“I am very grateful and delighted to hear about this wonderful news! I am so happy to hear that our work has given something to you. That is the most important thing – that the film gives something meaningful to people. Giving and receiving – so I receive this prize as wholeheartedly as I did the film.” – Miia Tervo
THE AWARD FOR BEST DOCUMENTARY FEATURE FILM
The Award for Best Documentary Feature Film went to Ben Asamoah’s first feature film Sakawa.
“The award for best documentary at the Edinburgh International Film Festival goes to Sakawa. The highly sophisticated debut from Belgian-Ghanaian filmmaker Ben Asamoah is a timely and unsettling metaphor for our interconnected world.” – The Documentary Jury
”Film festivals like the EIFF are the ones that encourage people like myself to think outside the box when it comes to storytelling” – Director Ben Asamoah
THE AWARD FOR BEST SHORT FILM
The Award for Best Short Feature Film went to Anca Damian’s The Call. Special Mentions were also given to The Fabric of You and Red Film.
“We decided to give the Best Short Film Award to The Call by Anca Damian for the highly imaginative, unique and poetic way of using animation to show what we can’t see; to get the important and relevant topics of loss and grief in families across in a very short period of time. The Call is a powerful, moving, engaging and visually exceptional film.” – The Short Film Jury
“I am really delighted to hear that my 10-minute film about eternity resonated in the jurors’ hearts.” – Anca Damian
Special Mentions went to The Fabric of You, from Josephine Lohoar Self, and Red Film from Sara Cwynar.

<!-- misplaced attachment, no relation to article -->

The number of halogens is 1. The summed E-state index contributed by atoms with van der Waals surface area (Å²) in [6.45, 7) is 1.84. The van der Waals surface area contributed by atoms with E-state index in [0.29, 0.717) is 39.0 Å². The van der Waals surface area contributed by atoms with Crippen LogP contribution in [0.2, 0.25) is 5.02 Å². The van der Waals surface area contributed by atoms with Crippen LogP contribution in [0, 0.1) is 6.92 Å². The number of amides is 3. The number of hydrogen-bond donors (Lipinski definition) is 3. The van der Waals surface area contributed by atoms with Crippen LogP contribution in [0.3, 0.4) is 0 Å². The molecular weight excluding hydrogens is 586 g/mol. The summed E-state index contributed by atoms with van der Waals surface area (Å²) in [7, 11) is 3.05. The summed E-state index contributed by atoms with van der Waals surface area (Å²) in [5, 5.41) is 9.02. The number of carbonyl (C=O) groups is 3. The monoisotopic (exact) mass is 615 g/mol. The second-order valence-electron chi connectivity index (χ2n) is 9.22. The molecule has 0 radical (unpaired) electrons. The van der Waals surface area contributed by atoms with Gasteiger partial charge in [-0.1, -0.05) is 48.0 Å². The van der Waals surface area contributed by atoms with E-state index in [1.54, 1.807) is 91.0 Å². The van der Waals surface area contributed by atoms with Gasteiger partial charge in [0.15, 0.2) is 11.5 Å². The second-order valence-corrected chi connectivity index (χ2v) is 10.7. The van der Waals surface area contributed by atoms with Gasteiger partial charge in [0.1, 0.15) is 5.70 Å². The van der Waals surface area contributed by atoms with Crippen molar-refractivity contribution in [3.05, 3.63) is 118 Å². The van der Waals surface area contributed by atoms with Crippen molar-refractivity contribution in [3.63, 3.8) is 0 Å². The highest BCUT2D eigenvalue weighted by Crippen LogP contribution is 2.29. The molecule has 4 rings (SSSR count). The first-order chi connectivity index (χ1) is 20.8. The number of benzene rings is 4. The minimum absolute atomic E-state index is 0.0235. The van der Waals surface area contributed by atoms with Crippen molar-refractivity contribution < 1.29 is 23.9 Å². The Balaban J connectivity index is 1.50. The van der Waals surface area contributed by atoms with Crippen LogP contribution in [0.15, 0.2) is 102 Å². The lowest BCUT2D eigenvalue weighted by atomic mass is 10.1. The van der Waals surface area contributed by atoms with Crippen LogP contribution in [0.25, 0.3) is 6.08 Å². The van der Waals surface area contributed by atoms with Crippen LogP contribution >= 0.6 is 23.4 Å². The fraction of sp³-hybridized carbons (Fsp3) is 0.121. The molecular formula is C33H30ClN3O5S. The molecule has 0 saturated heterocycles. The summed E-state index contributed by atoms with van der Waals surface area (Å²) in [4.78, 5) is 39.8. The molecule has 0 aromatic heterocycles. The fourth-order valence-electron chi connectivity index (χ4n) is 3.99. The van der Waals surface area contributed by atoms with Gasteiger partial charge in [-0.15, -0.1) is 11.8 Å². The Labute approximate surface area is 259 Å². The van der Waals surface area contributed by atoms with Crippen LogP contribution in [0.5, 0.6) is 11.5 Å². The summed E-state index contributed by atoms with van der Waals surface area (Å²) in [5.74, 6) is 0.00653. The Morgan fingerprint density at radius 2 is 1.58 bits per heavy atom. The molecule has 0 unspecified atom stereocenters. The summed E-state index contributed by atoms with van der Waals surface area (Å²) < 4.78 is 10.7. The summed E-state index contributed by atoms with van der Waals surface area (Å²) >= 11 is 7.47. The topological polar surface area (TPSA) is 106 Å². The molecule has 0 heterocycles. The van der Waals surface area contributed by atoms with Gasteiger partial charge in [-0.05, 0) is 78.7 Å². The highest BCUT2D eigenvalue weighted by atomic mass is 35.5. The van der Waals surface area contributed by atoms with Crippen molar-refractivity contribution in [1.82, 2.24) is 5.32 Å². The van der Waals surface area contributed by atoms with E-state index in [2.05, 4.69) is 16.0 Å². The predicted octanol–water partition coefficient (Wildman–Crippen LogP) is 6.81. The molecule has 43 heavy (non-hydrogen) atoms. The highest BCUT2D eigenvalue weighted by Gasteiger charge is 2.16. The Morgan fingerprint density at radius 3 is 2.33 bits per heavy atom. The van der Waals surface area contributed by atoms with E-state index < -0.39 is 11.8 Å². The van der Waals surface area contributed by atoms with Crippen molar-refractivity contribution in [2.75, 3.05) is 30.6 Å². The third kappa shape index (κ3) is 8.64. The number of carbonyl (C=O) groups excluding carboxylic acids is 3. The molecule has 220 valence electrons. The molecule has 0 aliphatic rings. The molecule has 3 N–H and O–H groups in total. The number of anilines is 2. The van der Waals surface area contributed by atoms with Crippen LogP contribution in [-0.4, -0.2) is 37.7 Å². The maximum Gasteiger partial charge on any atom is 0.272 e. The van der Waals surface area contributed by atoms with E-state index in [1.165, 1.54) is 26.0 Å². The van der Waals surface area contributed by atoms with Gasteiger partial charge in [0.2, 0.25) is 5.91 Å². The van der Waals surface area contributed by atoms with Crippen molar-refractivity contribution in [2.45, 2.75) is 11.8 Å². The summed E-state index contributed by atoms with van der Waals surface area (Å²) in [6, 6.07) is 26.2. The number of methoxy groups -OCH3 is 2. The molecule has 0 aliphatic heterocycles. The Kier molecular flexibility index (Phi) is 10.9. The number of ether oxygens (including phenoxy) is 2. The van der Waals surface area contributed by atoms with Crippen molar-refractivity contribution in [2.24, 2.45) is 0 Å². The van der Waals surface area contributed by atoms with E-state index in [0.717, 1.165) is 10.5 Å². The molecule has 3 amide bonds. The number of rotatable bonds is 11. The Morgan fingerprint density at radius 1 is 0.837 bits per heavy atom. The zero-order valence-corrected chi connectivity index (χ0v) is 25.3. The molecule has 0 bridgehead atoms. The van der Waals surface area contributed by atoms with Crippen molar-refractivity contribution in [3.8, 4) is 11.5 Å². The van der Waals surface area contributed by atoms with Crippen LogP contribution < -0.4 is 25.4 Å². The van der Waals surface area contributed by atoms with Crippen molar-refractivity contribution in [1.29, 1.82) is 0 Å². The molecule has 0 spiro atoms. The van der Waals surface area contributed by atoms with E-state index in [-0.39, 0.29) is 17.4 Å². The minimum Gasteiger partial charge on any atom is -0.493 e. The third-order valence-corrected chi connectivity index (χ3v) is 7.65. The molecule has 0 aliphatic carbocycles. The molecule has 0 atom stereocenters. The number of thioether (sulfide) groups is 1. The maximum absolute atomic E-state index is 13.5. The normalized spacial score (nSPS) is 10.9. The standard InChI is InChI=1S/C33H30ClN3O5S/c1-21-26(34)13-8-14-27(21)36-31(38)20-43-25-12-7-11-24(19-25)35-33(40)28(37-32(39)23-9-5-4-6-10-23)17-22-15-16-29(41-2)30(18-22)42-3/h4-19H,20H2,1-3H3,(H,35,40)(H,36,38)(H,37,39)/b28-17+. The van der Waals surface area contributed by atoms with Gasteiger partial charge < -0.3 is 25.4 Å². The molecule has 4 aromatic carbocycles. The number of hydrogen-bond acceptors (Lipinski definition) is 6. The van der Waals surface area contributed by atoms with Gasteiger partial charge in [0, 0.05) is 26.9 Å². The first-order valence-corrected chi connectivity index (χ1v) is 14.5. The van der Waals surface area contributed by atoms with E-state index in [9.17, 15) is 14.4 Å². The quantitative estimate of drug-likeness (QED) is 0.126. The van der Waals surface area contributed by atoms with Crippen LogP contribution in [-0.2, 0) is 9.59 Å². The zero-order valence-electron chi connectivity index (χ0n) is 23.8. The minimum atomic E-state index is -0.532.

“I am so grateful to receive a Special Mention from the Short Film Jury at this year’s Edinburgh International Film Festival. I had such a great time making this film and am so excited for it to have its World Premiere at this year’s Festival.’ – Josephine Lohoar Self
THE EIFF WORKS IN PROGRESS WINNER
The winner of this year’s EIFF Works in Progress and recipient of the £2,500 prize is the documentary Women Behind the Wheel: Unheard Voices on the Pamir Highway, produced and co- directed by Hannah Congdon and Catherine Haigh.
“We’re thrilled to have won this award among so many impressive projects! As first time filmmakers the money will be invaluable in helping us edit our documentary and share the stories of these inspirational women in Central Asia. Thank you Edinburgh International Film Festival!” – Hannah Congdon and Catherine Haigh
THE NEW VISIONS WINNERS
The EIFF Youth New Visions short film competition in the 14-18 age category was won this year by The Processing Room by Cameron Lambert and Red Hill, made by Laura Carreira, in the 19-25 age group.
They each win a £300 cash prize.